Accounts Payable is the monies the company owes for goods or services received, but not yet paid for.
Receivables are also sometimes known as accounts receivables and represents money that is owed to a company by its customers.
Accrual Basis Accounting
In the accrual basis accounting system, income is recorded when it is earned even if monies have not yet been received. Expenses are recorded when they occur - not necessarily when they are actually paid.
In accounting terms, assets refers to the economic value portion of a corporation, or the that is owned by an individual(s). Assets generally refer to values that can be converted to cash.
A balance sheet is a summary of the state of a business' financial situation at a specific point in time. It includes information about assets, liabilities, and net worth.
Cash Basis Accounting Method
Cash basis recordkeeping requires is the simplest method of business recordkeeping and requires less knowledge of accounting principals because it works on a strictly cash-in, cash-out basis.
Cash Flow Statement
An accounting statement that forecasts cash receipts and disbursements for a specified period. The statement is used for planning purposes to determine if a business will need to borrow money in order to maintain its operations during times of heavy expenses or low sales.
Chart of Accounts
A Chart of Accounts is a list of numbered accounts containing ledger account names and numbers showing classifications and sub-classifications that are affected by the financial transactions of a business.
In accounting terms, current liabilities are debts and obligations that a company must pay in the short-term (within the next twelve months.)
Double-Entry Bookkeeping Method
Double-entry bookkeeping is an accounting method to balance a business' books. For every journal entry credit (recorded under the company's equity side), there is an equal journal entry debit (recorded under the company's assets side.)
Financial statements are reports that show how income and expenses have affected the company as a whole. They provide a snapshot of the current financial standing of the business.
Fiscal Year Accounting Period
There are two ways to file your business income tax: calendar year period or a fiscal year accounting period.
Income Statement - Profit and Loss Statement
An accounting statement that shows the profit or loss for a business, by subtracting costs from its earnings, over a specific period of time, typically for a quarter or year.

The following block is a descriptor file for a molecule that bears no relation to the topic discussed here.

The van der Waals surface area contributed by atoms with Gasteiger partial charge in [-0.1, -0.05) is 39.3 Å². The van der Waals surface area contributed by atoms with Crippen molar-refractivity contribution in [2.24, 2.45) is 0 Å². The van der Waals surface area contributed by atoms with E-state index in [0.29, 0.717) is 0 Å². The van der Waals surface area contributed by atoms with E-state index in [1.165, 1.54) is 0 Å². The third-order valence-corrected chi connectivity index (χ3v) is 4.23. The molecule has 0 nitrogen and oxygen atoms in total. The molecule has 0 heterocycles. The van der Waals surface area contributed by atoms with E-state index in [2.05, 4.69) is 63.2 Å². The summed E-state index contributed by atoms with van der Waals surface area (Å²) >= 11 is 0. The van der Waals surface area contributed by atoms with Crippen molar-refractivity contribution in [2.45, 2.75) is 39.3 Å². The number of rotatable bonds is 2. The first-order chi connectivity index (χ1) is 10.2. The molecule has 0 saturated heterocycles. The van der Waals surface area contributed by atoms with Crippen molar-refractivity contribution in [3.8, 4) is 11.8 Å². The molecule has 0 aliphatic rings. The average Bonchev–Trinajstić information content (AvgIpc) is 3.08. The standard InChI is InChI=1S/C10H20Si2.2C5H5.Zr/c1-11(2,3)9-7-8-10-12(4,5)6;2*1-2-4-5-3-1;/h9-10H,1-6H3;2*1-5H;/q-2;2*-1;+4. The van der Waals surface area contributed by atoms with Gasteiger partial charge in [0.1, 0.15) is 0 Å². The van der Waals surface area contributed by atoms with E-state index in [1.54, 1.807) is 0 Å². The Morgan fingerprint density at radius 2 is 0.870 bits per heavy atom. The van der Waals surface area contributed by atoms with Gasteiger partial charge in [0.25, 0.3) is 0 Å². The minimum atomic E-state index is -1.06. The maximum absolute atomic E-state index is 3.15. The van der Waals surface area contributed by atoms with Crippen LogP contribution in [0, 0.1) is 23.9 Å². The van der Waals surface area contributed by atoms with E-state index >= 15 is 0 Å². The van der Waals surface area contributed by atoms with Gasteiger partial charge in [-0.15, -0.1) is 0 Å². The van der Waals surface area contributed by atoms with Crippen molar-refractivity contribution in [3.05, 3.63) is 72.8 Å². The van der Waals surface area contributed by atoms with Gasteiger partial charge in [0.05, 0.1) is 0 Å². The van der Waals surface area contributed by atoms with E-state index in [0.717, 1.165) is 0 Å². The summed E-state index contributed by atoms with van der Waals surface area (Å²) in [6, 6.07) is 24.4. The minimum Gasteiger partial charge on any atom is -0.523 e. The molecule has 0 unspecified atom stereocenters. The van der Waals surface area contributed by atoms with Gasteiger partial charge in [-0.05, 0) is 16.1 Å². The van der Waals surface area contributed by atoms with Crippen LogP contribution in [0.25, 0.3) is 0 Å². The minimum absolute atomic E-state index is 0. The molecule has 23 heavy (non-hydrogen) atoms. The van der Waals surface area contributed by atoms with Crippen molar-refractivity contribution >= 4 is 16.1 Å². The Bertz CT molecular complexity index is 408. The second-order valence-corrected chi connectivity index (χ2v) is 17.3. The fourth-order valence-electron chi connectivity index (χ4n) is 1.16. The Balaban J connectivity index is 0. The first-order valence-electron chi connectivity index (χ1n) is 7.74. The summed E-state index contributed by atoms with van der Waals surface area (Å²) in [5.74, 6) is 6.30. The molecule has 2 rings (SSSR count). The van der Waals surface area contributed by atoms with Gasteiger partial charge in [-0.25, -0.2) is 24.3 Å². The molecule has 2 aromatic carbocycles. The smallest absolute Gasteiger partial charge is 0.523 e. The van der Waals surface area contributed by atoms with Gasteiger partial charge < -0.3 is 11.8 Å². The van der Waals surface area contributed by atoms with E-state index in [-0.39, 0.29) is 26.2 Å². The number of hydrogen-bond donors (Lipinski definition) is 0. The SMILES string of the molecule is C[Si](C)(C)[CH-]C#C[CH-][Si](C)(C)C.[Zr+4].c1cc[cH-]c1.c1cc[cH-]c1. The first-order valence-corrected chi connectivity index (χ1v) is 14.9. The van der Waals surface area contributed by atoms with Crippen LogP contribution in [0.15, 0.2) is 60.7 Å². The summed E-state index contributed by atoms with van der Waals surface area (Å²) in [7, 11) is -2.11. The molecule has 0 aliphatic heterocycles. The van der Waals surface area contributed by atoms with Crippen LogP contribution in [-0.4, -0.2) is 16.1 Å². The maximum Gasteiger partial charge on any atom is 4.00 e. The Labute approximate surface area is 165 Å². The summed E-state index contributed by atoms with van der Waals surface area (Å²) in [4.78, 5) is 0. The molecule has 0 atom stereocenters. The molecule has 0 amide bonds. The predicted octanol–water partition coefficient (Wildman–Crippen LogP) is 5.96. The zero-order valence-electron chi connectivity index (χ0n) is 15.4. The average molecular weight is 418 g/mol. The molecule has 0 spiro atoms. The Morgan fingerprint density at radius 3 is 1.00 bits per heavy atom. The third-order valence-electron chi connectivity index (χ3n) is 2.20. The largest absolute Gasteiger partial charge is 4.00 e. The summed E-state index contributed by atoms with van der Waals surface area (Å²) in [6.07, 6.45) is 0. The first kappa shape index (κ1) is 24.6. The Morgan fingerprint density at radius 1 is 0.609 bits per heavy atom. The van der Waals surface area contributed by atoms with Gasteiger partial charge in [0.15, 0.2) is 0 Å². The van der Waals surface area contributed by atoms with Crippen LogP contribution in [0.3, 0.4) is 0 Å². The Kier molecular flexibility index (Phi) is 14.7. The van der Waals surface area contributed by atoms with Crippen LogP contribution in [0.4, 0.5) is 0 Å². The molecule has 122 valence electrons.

Journal (in Accounting Terms)
A journal details all the financial transactions of a business and which accounts these transactions affect. All business transaction are initially recorded in a journal using the double-entry method of bookkeeping. Debits are entered before credits.
A journal entry is the record of a financial transaction recorded (entered) in a journal. All business transaction are initially recorded in a journal using the double-entry method of bookkeeping.
Ledger, General Ledger, Subsidiary Ledger
A ledger contains summarized financial information that is classified by assignment to specific account number using a Chart of Accounts. A General Ledger contains a summary of all the information recorded in subsidiary ledgers which are ledgers that break down and show information according to classifications.
Liability - Liabilities
In accounting terms, a liability is a debt or obligation that a company must pay.
Long-term liabilities are a category of debts (assigned under a Chart of Accounts) that appear on the company's balance sheet. Long-term liabilities are debts that will be repaid in the next year or longer.
Owners' Equity - Net Worth
Owners' Equity is the combined investments of the owner(s) and the accumulation of profit or losses for the business since it began. Also called, Net Worth, Owner's Capital, Net Assets, Shareholders' Equity, or Shareholders' Funds.
ROI - Return on Investment
Return on investment - or ROI - is the rate of revenues received for every dollar invested in an item or activity.
The single-entry bookkeeping method records entries once and does not "balance" the transaction out by recording an opposing credit or debit. Single-entry accounting is simple and easy to master. It works like the accounting method people use to reconcile their checkbooks.
Working capital is how much in liquid assets that a company has on hand. Working capital is needed to pay for planned and unexpected expenses, meet the short-term obligations of the business, and to build the business.